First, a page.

Back in March, Bloomberg’s Jonathan Weil called attention to a PCAOB report that was pretty harsh on KPMG-Bermuda’s audit of Alterra Capital Holdings. At the time he wrote the column, KPMG, the PCAOB and Alterra weren’t talking but then Alterra filed a 8-K admitting that they were the filer in question.
Today Weil lets the cat out of the bag again and yes it’s another KPMG client, Motorola:
Four years ago, inspectors for the auditing industry’s chief watchdog discovered that KPMG LLP had let Motorola Inc. record revenue during the third quarter of 2006 from a transaction with Qualcomm Inc. (QCOM), even though the final contract wasn’t signed until the early hours of the fourth quarter. That’s no small technicality. Without the deal, Motorola would have missed its third-quarter earnings target.
The regulator, the Public Company Accounting Oversight Board, later criticized KPMG for letting Motorola book the revenue when it did. Although KPMG had discussed the transaction’s timing with both Motorola and Qualcomm, the board said the firm “failed to obtain persuasive evidence of an arrangement for revenue-recognition purposes in the third quarter.” In other words, KPMG had no good reason to believe the deal shouldn’t have been recorded in the fourth quarter.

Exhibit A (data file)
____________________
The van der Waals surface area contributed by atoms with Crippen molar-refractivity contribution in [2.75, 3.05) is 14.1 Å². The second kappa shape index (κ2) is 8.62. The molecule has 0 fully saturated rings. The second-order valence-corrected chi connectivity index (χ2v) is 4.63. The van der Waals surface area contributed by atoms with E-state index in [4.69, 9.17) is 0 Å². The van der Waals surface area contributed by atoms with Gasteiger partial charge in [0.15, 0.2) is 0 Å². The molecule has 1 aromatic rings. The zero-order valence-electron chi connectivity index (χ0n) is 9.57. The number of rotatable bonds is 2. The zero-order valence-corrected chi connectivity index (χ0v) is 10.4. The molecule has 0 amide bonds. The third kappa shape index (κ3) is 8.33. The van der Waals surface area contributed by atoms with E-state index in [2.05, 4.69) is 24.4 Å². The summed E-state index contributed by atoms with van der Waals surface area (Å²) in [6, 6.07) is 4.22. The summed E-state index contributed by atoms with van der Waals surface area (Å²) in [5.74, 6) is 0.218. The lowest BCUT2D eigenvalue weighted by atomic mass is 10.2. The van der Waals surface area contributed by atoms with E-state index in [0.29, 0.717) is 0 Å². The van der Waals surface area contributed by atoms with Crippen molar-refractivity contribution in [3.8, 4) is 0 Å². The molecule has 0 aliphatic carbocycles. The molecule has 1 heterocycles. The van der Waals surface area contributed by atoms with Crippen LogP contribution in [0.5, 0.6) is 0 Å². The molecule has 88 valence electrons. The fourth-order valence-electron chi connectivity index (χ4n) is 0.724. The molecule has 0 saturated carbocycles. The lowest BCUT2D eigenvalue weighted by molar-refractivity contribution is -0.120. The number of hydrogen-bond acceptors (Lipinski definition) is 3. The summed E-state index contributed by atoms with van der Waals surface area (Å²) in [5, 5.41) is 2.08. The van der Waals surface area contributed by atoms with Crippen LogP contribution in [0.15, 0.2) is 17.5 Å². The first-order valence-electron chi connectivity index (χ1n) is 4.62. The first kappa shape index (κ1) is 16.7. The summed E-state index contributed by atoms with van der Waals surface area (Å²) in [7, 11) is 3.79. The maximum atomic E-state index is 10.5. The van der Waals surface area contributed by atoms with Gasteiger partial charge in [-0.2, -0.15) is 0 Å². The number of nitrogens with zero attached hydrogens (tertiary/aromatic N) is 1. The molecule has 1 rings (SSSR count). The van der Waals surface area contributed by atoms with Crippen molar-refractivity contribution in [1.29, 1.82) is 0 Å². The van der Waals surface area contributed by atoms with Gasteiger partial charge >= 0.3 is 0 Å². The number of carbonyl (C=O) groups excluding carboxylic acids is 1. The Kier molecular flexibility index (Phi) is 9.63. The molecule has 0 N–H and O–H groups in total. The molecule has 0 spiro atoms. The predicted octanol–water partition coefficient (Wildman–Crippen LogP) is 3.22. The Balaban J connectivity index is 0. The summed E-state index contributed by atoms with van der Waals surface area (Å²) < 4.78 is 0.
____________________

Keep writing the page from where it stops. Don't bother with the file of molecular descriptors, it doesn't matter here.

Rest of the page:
This may sound familiar to some of you that read PCAOB Chairman James Doty’s speech from last week when he said this:
PCAOB inspectors found at one large firm that an engagement team was aware that a significant contract was not signed until the early hours of the fourth quarter. Nevertheless, the audit partner allowed the company to book the transaction in the third quarter, which allowed the company to meet its earnings target. Although the firm discussed the timing of the transaction with the customer, it failed to obtain persuasive evidence of an arrangement for revenue recognition purposes in the third quarter. The company had been an audit client of the firm for close to 50 years.
Weil writes, “KPMG has been Motorola’s auditor since 1959; it had been Motorola’s auditor for 47 years at the time of the Qualcomm deal.” So, yeah. How did he piece this one together? Elementary, my dear auditors:
Motorola’s identity was disclosed in public records last month as part of a class-action shareholder lawsuit against the company in a federal district court in Chicago. The plaintiffs in the case, led by the Macomb County Employees’ Retirement System in Michigan, filed a transcript of a September 2010 deposition of a KPMG auditor, David Pratt, who testified that Issuer C was Motorola. KPMG isn’t a defendant in the lawsuit.
Pratt also identified the Motorola customers cited in the board’s inspection report. It’s his deposition that allows me to describe the report’s findings using real names.
The oversight board said a significant portion of the company’s earnings for the 2006 third quarter came from two licensing agreements that were recorded during the last three days of the quarter. One was the Qualcomm deal that wasn’t signed until the fourth quarter. The board also cited other deficiencies in KPMG’s review of Motorola’s accounting for the transactions.
As is their wont, KPMG isn’t talking. Motorola isn’t talking (but maybe there’s another 8-K in our future?). The PCAOB, bound by the law -which, some say, is debatable – isn’t talking. My guess is that Jon Weil will continue to talk…er…write columns shining the lights on shoddy audits until the Board breaks its silence.
Dirty Secrets Fester in 50-Year Relationships [Jonathan Weil/Bloomberg]